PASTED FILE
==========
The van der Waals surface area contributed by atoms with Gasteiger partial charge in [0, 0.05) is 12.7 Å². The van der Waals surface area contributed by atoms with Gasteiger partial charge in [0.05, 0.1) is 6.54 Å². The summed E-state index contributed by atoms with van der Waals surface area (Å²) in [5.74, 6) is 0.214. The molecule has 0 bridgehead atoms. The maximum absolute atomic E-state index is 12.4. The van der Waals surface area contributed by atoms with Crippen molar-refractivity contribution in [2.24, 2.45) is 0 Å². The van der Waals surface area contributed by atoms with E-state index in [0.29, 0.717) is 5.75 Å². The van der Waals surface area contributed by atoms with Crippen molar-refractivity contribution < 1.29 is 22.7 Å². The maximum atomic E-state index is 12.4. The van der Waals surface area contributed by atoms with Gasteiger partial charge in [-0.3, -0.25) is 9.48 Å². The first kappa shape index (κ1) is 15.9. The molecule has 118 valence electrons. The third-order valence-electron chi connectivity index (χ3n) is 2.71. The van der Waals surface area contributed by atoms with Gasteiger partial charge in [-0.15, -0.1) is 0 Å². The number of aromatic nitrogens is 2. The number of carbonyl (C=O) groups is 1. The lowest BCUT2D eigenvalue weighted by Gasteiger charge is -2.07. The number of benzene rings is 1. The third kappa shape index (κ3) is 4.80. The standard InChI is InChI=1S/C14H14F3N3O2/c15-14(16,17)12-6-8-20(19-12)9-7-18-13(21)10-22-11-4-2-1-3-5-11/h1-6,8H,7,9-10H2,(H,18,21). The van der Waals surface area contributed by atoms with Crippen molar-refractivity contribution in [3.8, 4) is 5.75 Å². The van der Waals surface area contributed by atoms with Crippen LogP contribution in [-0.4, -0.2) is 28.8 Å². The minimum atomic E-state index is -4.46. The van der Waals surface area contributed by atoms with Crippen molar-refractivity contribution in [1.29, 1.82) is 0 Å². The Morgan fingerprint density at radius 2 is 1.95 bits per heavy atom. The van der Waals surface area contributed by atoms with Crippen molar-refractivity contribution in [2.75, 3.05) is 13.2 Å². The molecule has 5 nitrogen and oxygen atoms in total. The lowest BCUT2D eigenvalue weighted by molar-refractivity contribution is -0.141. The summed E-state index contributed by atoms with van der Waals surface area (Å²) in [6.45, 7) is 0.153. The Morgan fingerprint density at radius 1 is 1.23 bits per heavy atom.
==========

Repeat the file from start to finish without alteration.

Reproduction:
The van der Waals surface area contributed by atoms with Gasteiger partial charge in [0, 0.05) is 12.7 Å². The van der Waals surface area contributed by atoms with Gasteiger partial charge in [0.05, 0.1) is 6.54 Å². The summed E-state index contributed by atoms with van der Waals surface area (Å²) in [5.74, 6) is 0.214. The molecule has 0 bridgehead atoms. The maximum absolute atomic E-state index is 12.4. The van der Waals surface area contributed by atoms with Crippen molar-refractivity contribution in [2.24, 2.45) is 0 Å². The van der Waals surface area contributed by atoms with E-state index in [0.29, 0.717) is 5.75 Å². The van der Waals surface area contributed by atoms with Crippen molar-refractivity contribution < 1.29 is 22.7 Å². The maximum atomic E-state index is 12.4. The van der Waals surface area contributed by atoms with Gasteiger partial charge in [-0.3, -0.25) is 9.48 Å². The first kappa shape index (κ1) is 15.9. The molecule has 118 valence electrons. The third-order valence-electron chi connectivity index (χ3n) is 2.71. The van der Waals surface area contributed by atoms with Gasteiger partial charge in [-0.15, -0.1) is 0 Å². The number of aromatic nitrogens is 2. The number of carbonyl (C=O) groups is 1. The lowest BCUT2D eigenvalue weighted by Gasteiger charge is -2.07. The number of benzene rings is 1. The third kappa shape index (κ3) is 4.80. The standard InChI is InChI=1S/C14H14F3N3O2/c15-14(16,17)12-6-8-20(19-12)9-7-18-13(21)10-22-11-4-2-1-3-5-11/h1-6,8H,7,9-10H2,(H,18,21). The van der Waals surface area contributed by atoms with Crippen molar-refractivity contribution in [3.8, 4) is 5.75 Å². The van der Waals surface area contributed by atoms with Crippen LogP contribution in [-0.4, -0.2) is 28.8 Å². The minimum atomic E-state index is -4.46. The van der Waals surface area contributed by atoms with Crippen molar-refractivity contribution in [1.29, 1.82) is 0 Å². The Morgan fingerprint density at radius 2 is 1.95 bits per heavy atom. The van der Waals surface area contributed by atoms with Crippen molar-refractivity contribution in [2.75, 3.05) is 13.2 Å². The molecule has 5 nitrogen and oxygen atoms in total. The lowest BCUT2D eigenvalue weighted by molar-refractivity contribution is -0.141. The summed E-state index contributed by atoms with van der Waals surface area (Å²) in [6.45, 7) is 0.153. The Morgan fingerprint density at radius 1 is 1.23 bits per heavy atom.